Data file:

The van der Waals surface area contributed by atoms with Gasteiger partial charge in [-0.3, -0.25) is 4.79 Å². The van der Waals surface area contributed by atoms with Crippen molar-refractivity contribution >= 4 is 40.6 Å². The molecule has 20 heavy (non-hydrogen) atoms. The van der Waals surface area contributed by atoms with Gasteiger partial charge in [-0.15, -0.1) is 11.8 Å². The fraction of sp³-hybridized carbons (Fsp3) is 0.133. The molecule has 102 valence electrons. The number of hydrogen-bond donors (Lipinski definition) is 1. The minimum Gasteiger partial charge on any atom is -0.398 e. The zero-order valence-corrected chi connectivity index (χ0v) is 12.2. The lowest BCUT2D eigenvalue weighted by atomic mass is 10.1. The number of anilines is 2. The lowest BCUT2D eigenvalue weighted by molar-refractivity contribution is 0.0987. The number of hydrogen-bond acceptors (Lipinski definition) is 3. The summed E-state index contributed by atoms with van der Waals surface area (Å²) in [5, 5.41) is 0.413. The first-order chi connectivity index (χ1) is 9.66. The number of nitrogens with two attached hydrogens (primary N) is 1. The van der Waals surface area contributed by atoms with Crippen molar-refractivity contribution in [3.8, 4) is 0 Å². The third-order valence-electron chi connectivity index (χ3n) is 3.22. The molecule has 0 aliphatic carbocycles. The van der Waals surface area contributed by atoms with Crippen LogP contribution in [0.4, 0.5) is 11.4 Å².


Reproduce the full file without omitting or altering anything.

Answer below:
The van der Waals surface area contributed by atoms with Gasteiger partial charge in [-0.3, -0.25) is 4.79 Å². The van der Waals surface area contributed by atoms with Crippen molar-refractivity contribution >= 4 is 40.6 Å². The molecule has 20 heavy (non-hydrogen) atoms. The van der Waals surface area contributed by atoms with Gasteiger partial charge in [-0.15, -0.1) is 11.8 Å². The fraction of sp³-hybridized carbons (Fsp3) is 0.133. The molecule has 102 valence electrons. The number of hydrogen-bond donors (Lipinski definition) is 1. The minimum Gasteiger partial charge on any atom is -0.398 e. The zero-order valence-corrected chi connectivity index (χ0v) is 12.2. The lowest BCUT2D eigenvalue weighted by atomic mass is 10.1. The number of anilines is 2. The lowest BCUT2D eigenvalue weighted by molar-refractivity contribution is 0.0987. The number of hydrogen-bond acceptors (Lipinski definition) is 3. The summed E-state index contributed by atoms with van der Waals surface area (Å²) in [5, 5.41) is 0.413. The first-order chi connectivity index (χ1) is 9.66. The number of nitrogens with two attached hydrogens (primary N) is 1. The van der Waals surface area contributed by atoms with Crippen molar-refractivity contribution in [3.8, 4) is 0 Å². The third-order valence-electron chi connectivity index (χ3n) is 3.22. The molecule has 0 aliphatic carbocycles. The van der Waals surface area contributed by atoms with Crippen LogP contribution in [0.4, 0.5) is 11.4 Å².